During the study, HPV DeepSeq workflows for HPV virome profiling were evaluated using a subset of HPV-positive cervical cytology samples2. Deep sequencing of these clinical samples was carried out by LGC Biosearch Technologies, a collaboration supported by the Department of Defense (DoD) Congressionally Directed Medical Research Programs (CDMRP) grant. “Biosearch Technologies assisted us with the next-generation sequencing of almost 3,000 HPV-positive Pap smear samples,” explains COL Shen-Gunther. “This helped us identify the HPV viromes, genotypes, and variants found most commonly in high-grade, pre-cancerous Pap smears. As a result, the HPV viromes within 6 categories of Pap smears from normal to high-grade have now been characterized and curated.” Here, COL Shen-Gunther notes the potential of HPV viromes to serve as biomarkers for the degree or severity of pre-cancerous changes on the cervix. Similarly, she suggests that the methods developed and tested in the study could be used to identify HPV virome patterns and trends as a surveillance tool, which may help guide the development of future HPV vaccines.
Currently, HPV DeepSeq is being used for HPV discovery and research purposes, but COL Shen-Gunther and her team hope to translate their research database into a clinical database for use in clinical and public health laboratories. “This rapid, streamlined approach for the wet and dry labs will take a tremendous burden off clinical molecular laboratories and scientists,” she says. “Standardizing and automating results will facilitate clinical decision making and expedite patient care.”
Improvements in bioinformatics and the development of streamlined, automated workflows such as HPV DeepSeq offer vast practical value for advancing our understanding of oncogenic viruses and developing new diagnostic and therapeutic strategies – and COL Shen-Gunther is at the forefront of these efforts. Building upon the current study, her team has also streamlined the process of mapping HPV integration sites within the host genome3. “These relatively new viral hybrid capture (VHC) and viral integration site (VIS) analysis workflows have proven to be rapid and accurate for localizing viral-host integration sites and identifying disrupted and neighboring human genes,” she says. “The hope is that by applying HPV mapping to pre- or invasive cancers we can advance our understanding of viral oncogenesis and facilitate the development of therapeutic agents.”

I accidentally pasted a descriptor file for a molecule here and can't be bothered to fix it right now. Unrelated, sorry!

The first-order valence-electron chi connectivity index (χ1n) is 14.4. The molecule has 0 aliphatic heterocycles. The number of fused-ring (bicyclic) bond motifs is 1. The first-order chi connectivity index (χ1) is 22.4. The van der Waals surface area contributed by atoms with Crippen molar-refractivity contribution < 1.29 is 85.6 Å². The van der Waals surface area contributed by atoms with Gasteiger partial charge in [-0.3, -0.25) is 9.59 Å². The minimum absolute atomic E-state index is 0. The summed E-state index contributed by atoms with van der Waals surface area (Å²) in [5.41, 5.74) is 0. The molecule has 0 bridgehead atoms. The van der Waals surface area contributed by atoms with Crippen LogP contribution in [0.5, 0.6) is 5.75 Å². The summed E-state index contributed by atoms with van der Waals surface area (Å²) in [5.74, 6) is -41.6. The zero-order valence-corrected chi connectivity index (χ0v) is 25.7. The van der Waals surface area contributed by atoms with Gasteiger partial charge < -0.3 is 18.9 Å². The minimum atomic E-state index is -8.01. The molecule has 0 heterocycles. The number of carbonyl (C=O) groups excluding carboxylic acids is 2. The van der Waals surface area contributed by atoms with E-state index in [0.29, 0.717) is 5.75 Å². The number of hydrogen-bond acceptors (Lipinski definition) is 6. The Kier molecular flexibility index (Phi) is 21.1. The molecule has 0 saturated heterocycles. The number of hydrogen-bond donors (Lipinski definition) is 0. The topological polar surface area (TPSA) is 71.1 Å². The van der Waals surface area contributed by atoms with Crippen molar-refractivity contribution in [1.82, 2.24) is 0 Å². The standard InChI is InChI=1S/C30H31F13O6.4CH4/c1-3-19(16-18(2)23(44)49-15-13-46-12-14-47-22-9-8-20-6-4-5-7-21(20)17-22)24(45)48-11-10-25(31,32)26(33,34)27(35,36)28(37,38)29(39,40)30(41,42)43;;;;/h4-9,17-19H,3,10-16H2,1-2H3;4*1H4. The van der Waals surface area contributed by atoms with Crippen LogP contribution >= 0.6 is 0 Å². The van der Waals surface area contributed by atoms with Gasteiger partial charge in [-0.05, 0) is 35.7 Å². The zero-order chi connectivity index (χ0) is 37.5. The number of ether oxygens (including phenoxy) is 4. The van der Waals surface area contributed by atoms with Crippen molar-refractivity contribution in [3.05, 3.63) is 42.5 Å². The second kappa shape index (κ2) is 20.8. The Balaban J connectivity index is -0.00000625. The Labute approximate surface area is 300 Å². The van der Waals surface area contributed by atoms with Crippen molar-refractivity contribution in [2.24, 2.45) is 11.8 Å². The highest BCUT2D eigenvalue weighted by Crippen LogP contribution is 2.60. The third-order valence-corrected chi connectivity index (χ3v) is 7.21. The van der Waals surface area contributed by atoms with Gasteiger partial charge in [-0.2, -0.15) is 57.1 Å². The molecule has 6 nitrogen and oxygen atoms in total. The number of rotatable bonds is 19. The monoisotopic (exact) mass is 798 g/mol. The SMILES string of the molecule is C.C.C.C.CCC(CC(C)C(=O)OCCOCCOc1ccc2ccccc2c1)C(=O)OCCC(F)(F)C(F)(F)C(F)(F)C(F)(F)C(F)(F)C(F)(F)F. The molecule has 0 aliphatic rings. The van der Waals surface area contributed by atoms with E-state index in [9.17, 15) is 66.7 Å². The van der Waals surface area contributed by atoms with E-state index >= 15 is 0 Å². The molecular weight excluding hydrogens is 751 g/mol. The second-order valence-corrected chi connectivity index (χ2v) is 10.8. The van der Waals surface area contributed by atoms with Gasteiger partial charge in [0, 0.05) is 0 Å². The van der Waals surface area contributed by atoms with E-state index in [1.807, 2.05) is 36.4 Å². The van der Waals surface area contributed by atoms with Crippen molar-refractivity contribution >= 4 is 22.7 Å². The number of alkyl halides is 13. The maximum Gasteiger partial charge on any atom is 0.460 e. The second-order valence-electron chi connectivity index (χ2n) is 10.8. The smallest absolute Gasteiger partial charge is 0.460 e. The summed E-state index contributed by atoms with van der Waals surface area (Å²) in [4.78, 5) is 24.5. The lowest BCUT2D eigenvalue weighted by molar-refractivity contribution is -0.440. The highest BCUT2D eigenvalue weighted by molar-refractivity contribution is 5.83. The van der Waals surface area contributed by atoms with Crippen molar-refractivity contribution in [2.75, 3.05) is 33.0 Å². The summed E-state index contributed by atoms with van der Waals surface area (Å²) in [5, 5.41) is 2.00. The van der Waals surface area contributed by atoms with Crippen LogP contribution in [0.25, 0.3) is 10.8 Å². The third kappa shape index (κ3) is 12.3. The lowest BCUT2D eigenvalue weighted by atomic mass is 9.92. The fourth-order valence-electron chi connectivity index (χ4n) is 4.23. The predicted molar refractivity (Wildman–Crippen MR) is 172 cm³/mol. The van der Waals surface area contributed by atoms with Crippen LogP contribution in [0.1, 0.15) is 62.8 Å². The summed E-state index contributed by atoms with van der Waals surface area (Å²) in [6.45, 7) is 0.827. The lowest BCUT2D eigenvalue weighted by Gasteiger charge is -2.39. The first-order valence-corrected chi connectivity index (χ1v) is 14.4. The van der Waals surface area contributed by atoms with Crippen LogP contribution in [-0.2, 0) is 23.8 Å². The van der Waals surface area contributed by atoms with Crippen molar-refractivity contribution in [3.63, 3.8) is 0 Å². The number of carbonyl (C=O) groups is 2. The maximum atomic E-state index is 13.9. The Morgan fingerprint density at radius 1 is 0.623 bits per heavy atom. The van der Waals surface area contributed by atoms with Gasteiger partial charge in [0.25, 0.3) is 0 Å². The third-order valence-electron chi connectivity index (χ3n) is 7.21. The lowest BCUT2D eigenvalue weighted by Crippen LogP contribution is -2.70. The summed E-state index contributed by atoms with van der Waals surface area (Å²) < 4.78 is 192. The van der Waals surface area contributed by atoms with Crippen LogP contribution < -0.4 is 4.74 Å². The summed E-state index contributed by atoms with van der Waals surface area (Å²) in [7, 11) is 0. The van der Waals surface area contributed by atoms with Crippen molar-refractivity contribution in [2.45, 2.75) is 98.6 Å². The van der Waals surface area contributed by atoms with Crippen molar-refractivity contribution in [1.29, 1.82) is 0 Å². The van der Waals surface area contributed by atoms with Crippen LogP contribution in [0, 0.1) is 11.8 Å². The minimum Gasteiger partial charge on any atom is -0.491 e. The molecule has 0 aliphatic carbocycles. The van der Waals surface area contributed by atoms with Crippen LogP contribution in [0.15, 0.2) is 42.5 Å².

1. The pap smear challenge: Comparing clinical performance of a novel ‘molecular pap’ based on next-generation sequencing to traditional cervical cancer screening. [online] Available at: https://cdmrp.health.mil/dmrdp/research_highlights/20shen-gunther_highlight.aspx [Accessed 21 Apr. 2023]
2. Shen-Gunther, J., Xia, Q., Cai, H. and Wang, Y., 2021. HPV DeepSeq: An Ultra-Fast Method of NGS Data Analysis and Visualization Using Automated Workflows and a Customized Papillomavirus Database in CLC Genomics Workbench. Pathogens, 10(8), p.1026.
3. Shen-Gunther, J., Cai, H. and Wang, Y., 2022. HPV Integration Site Mapping: A Rapid Method of Viral Integration Site (VIS) Analysis and Visualization Using Automated Workflows in CLC Microbial Genomics. International Journal of Molecular Sciences, 23(15), p.8132.
The Defense Health Agency (DHA) of the U.S. Department of Defense has licensed the customized HPV database described herein to QIAGEN Digital Insights. The inventor of the customized taxonomy is J.SG. This editorial has undergone PAO review at Brooke Army Medical Center and was cleared for publication. The views expressed herein are those of the author(s) and do not necessarily reflect the official policy or position of the Defense Health Agency, Brooke Army Medical Center, the Department of Defense, nor any agencies under the U.S. Government.